Is Your PC Ready for Virtual Reality?

So, you've finally decided to take the plunge and go ‘all in’ on PC-based Virtual Reality. You've already done your homework and purchased a VR head-mounted display that meets your particular needs. So what's the next step to complete your VR system? You need a “ VR-capable” PC, of course!

What Makes a PC “VR-Ready”?

Two of the more popular VR headset makers, Oculus and HTC/Valve, have provided recommended minimum-required PC specifications (Oculus/HTC) that should guarantee at least a decent VR experience. Going below these specs might result in dropped frames, motion tracking lag, and other unpleasantries that might cause VR sickness in some people, and might end up ruining your overall VR experience.

Male computer programmer programming virtual reality simulator glasses at computer in office
Caiaimage/Robert Daly / Getty Images

Minimum VR Baseline Specifications

The main reason published VR minimum specs are so important is because they give VR developers something to target as a benchmark to test their apps and games against. This helps to ensure that users who have PCs with at least the minimum specs for VR will have a good experience because the developer has configured their app or game to take advantage of the level of performance provided by the minimum specs. Anything the user has above those specs is just gravy. Users can use any extra horsepower they have above the minimum specs to allow for higher graphics detail settings, supersampling, anti-aliasing, etc.

The best rule of thumb is to make sure your PC at least meets or exceeds the minimum requirements. If you want to do a little “future-proofing”, you’ll want to opt for a little bit beyond the minimum specs. Otherwise, you'll have to settle for VR on smartphones.


The minimum PC processor spec for the more popular Head-Mounted Displays (HMDs) is an Intel Core i5 4590 or an AMD FX 8350 or greater. If you can afford to, we recommend opting for something a bit more powerful such as an Intel Core i7 (or AMD equivalent).

How much difference the processor makes in the overall VR experience is difficult to quantify, but in general, if you’re choosing between an i5 vs. an i7, the price difference between the two processors is probably not near as much as the price difference between higher-end graphics cards. A slower processor could also possibly hinder the performance of a higher-end graphics card which is another consideration. You don't want to spend a bunch of money on a fancy graphics card only to have your processor end up as the system’s bottleneck.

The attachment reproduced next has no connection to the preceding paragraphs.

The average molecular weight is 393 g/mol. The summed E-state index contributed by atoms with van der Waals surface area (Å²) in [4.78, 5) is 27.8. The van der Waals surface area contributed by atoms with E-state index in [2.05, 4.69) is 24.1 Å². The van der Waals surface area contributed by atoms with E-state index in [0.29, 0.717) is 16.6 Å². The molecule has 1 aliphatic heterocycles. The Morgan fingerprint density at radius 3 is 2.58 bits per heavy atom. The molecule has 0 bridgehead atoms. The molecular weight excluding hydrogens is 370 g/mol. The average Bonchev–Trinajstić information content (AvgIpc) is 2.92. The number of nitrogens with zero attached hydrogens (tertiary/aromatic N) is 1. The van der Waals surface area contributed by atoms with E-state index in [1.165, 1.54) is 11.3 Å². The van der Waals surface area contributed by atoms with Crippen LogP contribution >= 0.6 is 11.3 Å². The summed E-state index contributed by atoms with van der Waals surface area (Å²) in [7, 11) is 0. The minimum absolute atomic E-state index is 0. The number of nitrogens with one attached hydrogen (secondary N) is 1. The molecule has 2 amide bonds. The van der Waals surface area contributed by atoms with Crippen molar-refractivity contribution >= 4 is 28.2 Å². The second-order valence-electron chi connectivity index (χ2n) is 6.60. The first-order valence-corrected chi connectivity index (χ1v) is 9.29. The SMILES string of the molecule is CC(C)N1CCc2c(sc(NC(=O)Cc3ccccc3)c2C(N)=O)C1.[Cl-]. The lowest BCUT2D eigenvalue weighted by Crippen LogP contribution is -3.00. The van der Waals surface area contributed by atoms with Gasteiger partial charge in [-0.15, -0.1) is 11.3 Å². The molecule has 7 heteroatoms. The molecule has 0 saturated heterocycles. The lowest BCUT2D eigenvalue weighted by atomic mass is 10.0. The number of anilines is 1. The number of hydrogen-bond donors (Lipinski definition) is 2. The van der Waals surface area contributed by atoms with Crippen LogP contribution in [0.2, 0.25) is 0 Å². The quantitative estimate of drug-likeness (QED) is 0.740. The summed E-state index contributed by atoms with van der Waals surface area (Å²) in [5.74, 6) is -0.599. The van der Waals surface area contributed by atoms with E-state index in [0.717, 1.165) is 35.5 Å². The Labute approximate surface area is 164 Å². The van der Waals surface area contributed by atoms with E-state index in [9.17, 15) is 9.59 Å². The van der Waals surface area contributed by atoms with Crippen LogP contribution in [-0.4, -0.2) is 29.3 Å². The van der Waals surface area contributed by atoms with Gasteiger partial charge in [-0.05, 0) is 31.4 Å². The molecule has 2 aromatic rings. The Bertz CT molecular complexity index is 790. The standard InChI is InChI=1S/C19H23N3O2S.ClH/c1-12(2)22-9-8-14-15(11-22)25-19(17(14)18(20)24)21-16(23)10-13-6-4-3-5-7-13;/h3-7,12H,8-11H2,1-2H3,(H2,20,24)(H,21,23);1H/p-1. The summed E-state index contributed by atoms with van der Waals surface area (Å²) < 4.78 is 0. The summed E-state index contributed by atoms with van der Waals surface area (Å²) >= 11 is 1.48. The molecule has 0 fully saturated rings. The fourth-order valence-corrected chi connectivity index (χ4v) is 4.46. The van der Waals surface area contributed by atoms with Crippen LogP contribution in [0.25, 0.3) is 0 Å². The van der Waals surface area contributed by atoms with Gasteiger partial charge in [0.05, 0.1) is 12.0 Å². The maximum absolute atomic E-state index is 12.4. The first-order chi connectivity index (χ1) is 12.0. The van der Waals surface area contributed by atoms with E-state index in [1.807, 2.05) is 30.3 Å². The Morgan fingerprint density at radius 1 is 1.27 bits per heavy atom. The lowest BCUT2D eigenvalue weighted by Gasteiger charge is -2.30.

Oculus recommends at least 8 GB, whereas HTC recommends 4 GB as the minimum. Again, when it comes to memory, you really can’t go wrong with purchasing more than the minimum requirement. Your system will take advantage of additional memory and it will generally improve the speed of just about every task your computer performs.

Graphics Card and Display Output

This is probably the single most important factor in VR performance, as well as where things can get expensive. The minimum specs for VR-capable video cards are in a slight state of flux as new iterations of graphics cards entered the market shortly after the minimum specs were announced.

Originally, the base requirement was at least a Nvidia GTX 970, or an AMD R9 290 or better. The Nvidia GTX 10-series was released shortly after the specs came out so now there are 1050’s, 1060’s, 1070’s, 1080’s, etc. Same case for AMD. This confusion leaves the buyer wondering which to choose, for example, is 1050 better than a 970? Is a 980 better than 1060? It can get confusing.

Our advice is to go with the newer version of the card that was the minimum spec, and if graphics are really important to you, go at least one level higher than the minimum. For example, the GTX 970 was the original minimum spec, the 1070 is probably a safe bet for what the next “benchmark” will probably end up being. A 1080 costs quite a bit more than a 1070, but if you are wanting pro-level graphics and higher frame rates and want to add a little "future-proofing", then you might want to go for the 1080 if your budget allows.

The display output is also important. Oculus requires HDMI 1.3 or better and HTC sets the bar at 1.4 or DisplayPort 1.2. Make sure the graphics card you purchase supports whichever HMD you end up choosing.

USB, OS, and Other Considerations

The type of USB ports your system supports is also important for VR. For Oculus, you’re going to need a few USB 3.0 ports, and oddly, USB 2.0 ports are required as well. For the HTC Vive, only USB 2.0 is required.

As for your operating system, you’re going to need at least Windows 7 SP1 (64-bit) or higher to join the VR party.

You should also consider investing in an SSD drive for your OS drive if you can afford it, as it would likely improve VR app load times and speed up other tasks as well.

As VR displays an increase in resolution, feature, and complexity, expect VR minimum system requirements to increase as well in order to support the additional pixels and other advances. You may want to take this into consideration when purchasing your VR PC rig, so you won't be under-powered later down the road.

Was this page helpful?